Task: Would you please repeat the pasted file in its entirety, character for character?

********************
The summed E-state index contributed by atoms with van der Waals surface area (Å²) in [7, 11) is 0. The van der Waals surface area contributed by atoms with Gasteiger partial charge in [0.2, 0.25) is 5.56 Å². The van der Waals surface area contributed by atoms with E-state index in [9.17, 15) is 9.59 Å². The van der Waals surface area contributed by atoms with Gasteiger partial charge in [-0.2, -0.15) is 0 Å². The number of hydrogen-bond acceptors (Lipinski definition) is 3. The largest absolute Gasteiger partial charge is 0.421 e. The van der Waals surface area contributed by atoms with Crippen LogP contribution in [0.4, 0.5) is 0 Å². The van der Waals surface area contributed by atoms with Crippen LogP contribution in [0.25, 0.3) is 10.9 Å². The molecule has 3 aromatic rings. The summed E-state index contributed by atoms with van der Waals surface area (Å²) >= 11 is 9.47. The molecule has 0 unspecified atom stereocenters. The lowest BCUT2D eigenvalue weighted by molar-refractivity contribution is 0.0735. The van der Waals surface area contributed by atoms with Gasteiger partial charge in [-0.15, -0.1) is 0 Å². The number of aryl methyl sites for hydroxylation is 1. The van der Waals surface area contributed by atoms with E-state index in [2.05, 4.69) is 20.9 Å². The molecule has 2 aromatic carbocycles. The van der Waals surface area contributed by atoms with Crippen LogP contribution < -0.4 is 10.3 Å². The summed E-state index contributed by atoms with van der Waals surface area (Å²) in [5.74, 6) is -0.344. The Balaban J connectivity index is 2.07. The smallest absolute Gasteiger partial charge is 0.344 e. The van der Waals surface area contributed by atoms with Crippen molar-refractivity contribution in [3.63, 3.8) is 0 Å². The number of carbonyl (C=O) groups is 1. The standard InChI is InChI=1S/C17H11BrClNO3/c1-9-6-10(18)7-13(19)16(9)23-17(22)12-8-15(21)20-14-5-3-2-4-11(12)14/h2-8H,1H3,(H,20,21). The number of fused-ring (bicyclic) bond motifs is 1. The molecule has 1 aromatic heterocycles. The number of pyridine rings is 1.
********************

The summed E-state index contributed by atoms with van der Waals surface area (Å²) in [7, 11) is 0. The van der Waals surface area contributed by atoms with Gasteiger partial charge in [0.2, 0.25) is 5.56 Å². The van der Waals surface area contributed by atoms with E-state index in [9.17, 15) is 9.59 Å². The van der Waals surface area contributed by atoms with Gasteiger partial charge in [-0.2, -0.15) is 0 Å². The number of hydrogen-bond acceptors (Lipinski definition) is 3. The largest absolute Gasteiger partial charge is 0.421 e. The van der Waals surface area contributed by atoms with Crippen LogP contribution in [0.4, 0.5) is 0 Å². The van der Waals surface area contributed by atoms with Crippen LogP contribution in [0.25, 0.3) is 10.9 Å². The molecule has 3 aromatic rings. The summed E-state index contributed by atoms with van der Waals surface area (Å²) >= 11 is 9.47. The molecule has 0 unspecified atom stereocenters. The lowest BCUT2D eigenvalue weighted by molar-refractivity contribution is 0.0735. The van der Waals surface area contributed by atoms with Gasteiger partial charge in [-0.15, -0.1) is 0 Å². The number of aryl methyl sites for hydroxylation is 1. The van der Waals surface area contributed by atoms with E-state index in [2.05, 4.69) is 20.9 Å². The molecule has 2 aromatic carbocycles. The van der Waals surface area contributed by atoms with Crippen LogP contribution < -0.4 is 10.3 Å². The summed E-state index contributed by atoms with van der Waals surface area (Å²) in [5.74, 6) is -0.344. The Balaban J connectivity index is 2.07. The smallest absolute Gasteiger partial charge is 0.344 e. The van der Waals surface area contributed by atoms with Crippen molar-refractivity contribution in [3.63, 3.8) is 0 Å². The number of carbonyl (C=O) groups is 1. The standard InChI is InChI=1S/C17H11BrClNO3/c1-9-6-10(18)7-13(19)16(9)23-17(22)12-8-15(21)20-14-5-3-2-4-11(12)14/h2-8H,1H3,(H,20,21). The number of fused-ring (bicyclic) bond motifs is 1. The molecule has 1 aromatic heterocycles. The number of pyridine rings is 1.